But Steve teaches me how I want to be when I’m being coached.

What new approach can you try to be more open to feedback this week?

Body language’s most reliable indicator?


What is the most reliable indicator of intent in body language?

It’s also the most overlooked; the feet.

They lift up when we’re happy (gravity defying) and point in the direction we want to go.

Do you feel like the person you are talking with might need to leave?

Check their feet. If those toes are pointing towards the door, you can be fairly sure that’s where the rest of the body wants to go too.

The Secrets of First Impressions

Does your first impression leave a lemony taste?

What kind of impression do give others? Does it leave a sweet or sour after-taste?

First Impressions

What do people judge us on in the first three seconds of our first meeting?

Is it:

a) our vast and deep knowledge of our area of work, or

b) the coffee stain on our shirt, accompanied by that blob of Weet-Bix?

If you answered b) give yourself a pat on the back. Unless we are well known for a) it’s probably b)

Most of the information we communicate before we open our mouth is with our non-verbals. That includes our body-language, our posture and how we are dressed, and our grooming.

How do we make a good impression?

This can be summed up in one sentence: Think about the comfort of the other person.

Make eye-contact, listen, check that your listener is engaged. When we get stuck in self-consciousness we forget to be conscious of others.

One of my favourite first impressions goes to Samantha.  She strode across the room with purpose, with direct eye contact and a warm smile, she held out her hand to shake and used my name;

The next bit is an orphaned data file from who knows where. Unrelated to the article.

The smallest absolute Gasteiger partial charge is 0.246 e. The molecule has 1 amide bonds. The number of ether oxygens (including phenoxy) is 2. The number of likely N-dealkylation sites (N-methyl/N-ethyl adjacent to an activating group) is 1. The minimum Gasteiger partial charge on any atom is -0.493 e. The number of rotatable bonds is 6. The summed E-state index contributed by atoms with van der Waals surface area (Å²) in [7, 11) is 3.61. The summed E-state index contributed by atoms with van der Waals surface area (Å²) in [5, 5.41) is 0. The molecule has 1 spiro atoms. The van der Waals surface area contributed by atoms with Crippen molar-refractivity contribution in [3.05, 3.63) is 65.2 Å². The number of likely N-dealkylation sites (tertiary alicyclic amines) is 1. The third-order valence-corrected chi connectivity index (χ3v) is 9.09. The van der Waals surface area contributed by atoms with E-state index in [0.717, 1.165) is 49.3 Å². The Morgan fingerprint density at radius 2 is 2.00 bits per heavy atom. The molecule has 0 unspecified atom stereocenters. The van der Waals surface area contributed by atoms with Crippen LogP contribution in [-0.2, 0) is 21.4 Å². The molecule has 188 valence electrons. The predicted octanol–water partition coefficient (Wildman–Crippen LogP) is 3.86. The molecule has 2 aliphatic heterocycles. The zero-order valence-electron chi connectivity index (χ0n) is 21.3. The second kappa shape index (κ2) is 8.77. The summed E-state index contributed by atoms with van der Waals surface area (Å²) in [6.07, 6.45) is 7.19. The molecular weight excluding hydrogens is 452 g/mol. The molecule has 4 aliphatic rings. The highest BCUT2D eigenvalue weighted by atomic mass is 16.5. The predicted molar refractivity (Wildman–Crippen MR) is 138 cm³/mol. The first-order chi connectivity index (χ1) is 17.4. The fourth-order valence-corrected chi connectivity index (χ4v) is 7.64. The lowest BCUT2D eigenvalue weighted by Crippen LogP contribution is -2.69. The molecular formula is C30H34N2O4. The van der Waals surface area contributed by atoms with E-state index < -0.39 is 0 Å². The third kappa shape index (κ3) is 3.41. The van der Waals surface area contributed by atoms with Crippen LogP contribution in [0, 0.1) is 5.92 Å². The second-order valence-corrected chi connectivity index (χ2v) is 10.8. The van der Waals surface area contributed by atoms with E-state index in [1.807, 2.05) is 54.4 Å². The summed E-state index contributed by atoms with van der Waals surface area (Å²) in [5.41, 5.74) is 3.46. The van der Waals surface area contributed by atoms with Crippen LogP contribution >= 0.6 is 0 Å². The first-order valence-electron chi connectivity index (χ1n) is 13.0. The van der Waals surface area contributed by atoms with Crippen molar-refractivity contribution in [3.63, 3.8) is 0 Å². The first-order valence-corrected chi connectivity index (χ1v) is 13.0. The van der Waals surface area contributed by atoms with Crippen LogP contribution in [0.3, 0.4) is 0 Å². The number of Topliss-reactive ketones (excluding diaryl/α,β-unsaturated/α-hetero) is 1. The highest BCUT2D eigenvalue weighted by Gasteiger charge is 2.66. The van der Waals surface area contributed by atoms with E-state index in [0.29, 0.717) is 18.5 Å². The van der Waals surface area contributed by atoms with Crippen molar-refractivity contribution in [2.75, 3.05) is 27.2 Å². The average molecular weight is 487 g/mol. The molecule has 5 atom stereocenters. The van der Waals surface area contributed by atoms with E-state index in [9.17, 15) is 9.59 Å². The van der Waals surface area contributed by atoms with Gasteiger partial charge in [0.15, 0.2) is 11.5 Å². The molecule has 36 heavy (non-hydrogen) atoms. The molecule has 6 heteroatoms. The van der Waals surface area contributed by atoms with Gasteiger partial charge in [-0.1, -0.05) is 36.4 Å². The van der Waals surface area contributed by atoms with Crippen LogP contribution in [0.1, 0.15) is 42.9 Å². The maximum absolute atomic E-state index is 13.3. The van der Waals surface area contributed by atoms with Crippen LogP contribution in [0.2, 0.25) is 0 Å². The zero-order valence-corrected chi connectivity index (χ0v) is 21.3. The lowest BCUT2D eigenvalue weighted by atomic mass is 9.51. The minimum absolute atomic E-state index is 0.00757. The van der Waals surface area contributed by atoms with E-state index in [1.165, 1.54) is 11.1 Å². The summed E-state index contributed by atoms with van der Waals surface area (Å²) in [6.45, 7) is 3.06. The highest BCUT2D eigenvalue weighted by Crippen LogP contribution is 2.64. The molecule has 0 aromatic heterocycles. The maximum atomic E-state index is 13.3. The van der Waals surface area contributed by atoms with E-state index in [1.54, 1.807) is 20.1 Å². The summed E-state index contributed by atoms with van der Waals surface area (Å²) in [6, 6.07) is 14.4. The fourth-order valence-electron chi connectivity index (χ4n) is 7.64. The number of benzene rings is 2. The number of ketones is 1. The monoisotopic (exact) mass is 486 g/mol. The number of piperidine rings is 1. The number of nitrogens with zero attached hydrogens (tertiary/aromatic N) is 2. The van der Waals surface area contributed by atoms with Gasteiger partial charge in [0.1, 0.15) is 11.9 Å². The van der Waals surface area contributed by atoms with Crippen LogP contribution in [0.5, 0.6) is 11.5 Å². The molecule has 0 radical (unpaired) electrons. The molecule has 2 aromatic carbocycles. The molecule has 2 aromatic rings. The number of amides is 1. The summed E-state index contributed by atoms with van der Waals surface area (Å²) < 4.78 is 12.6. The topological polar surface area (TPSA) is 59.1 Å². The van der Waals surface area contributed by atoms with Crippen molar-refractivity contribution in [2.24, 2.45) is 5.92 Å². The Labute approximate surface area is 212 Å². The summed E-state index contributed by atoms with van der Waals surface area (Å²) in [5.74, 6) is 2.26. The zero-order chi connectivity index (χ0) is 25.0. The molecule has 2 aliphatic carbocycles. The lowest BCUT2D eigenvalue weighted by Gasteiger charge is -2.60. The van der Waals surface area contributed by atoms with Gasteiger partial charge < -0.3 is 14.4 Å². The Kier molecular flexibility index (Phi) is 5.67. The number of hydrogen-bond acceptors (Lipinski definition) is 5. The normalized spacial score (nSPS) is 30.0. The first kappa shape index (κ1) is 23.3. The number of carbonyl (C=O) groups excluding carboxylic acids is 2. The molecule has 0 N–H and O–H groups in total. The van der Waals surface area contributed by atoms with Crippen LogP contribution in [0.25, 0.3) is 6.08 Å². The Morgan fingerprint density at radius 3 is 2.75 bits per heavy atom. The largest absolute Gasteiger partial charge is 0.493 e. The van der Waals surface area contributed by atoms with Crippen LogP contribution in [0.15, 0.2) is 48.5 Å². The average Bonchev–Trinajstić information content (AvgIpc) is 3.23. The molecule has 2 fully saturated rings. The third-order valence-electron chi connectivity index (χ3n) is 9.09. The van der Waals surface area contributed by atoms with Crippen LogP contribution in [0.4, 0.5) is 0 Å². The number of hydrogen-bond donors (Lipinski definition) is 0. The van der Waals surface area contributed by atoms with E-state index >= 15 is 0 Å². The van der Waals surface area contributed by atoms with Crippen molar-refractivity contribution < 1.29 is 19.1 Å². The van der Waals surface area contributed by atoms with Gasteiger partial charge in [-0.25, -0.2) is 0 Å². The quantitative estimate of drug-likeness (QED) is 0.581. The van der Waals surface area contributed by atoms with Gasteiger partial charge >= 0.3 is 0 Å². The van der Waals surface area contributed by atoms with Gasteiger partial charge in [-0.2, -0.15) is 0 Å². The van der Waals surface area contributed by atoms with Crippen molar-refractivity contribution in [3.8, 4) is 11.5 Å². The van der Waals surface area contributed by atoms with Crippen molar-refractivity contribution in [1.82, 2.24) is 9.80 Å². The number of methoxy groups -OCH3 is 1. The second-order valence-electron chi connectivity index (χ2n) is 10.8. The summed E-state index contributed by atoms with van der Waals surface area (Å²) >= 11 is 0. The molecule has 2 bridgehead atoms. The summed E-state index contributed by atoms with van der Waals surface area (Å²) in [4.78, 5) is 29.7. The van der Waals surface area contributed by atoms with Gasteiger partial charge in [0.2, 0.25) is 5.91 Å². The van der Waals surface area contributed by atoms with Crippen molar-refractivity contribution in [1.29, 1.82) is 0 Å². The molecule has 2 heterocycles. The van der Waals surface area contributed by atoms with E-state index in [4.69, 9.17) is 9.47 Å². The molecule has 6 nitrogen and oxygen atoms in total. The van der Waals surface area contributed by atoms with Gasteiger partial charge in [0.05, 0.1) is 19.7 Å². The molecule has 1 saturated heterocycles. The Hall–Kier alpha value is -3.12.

‘Zerafina, I’ve heard so much about you and have been looking forward to meeting you.’ Aww shucks. It’s nice to be noticed.

The Horns or Halo effect

When we meet someone for the first time, that snapshot is 100% of what we know about that person. Our tendency is to perceive that person bathed in the light of that ‘thin-slice’ of information.

If we serve up a bitter-lemon thin slice, others will perceive us to be the whole lemon. All of our subsequent actions will be judged in light of this information. This would be the ‘horns’-effect.

If we are kind to the waiter, polite to others around us, and make others feel comfortable, our subsequent actions are judged in light of this ‘halo.’

How to make a bad impression

  1. Complain
  2. Focus on yourself
  3. Be rude to others
  4. Criticise something
  5. Break promises
  6. Send dismissive or rude emails

There are plenty of other things we could add to this list. Often we do some or all of them assuming that others will know that we are just having an ‘off-day.’ But that’s the sum total of everything a new person knows about us.

How to make a better impression

  1. Look at the list above
  2. Find the opposite of each of the list items
  3. Find ways to demonstrate those things.


Last of all- check your shirt for coffee and Weet-Bix. It’s easier to be forgiven for the coffee stain than making others feel uncomfortable, but it helps to look like we’ve made an effort with our appearance.

What can you do this week to improve the first-impression you give?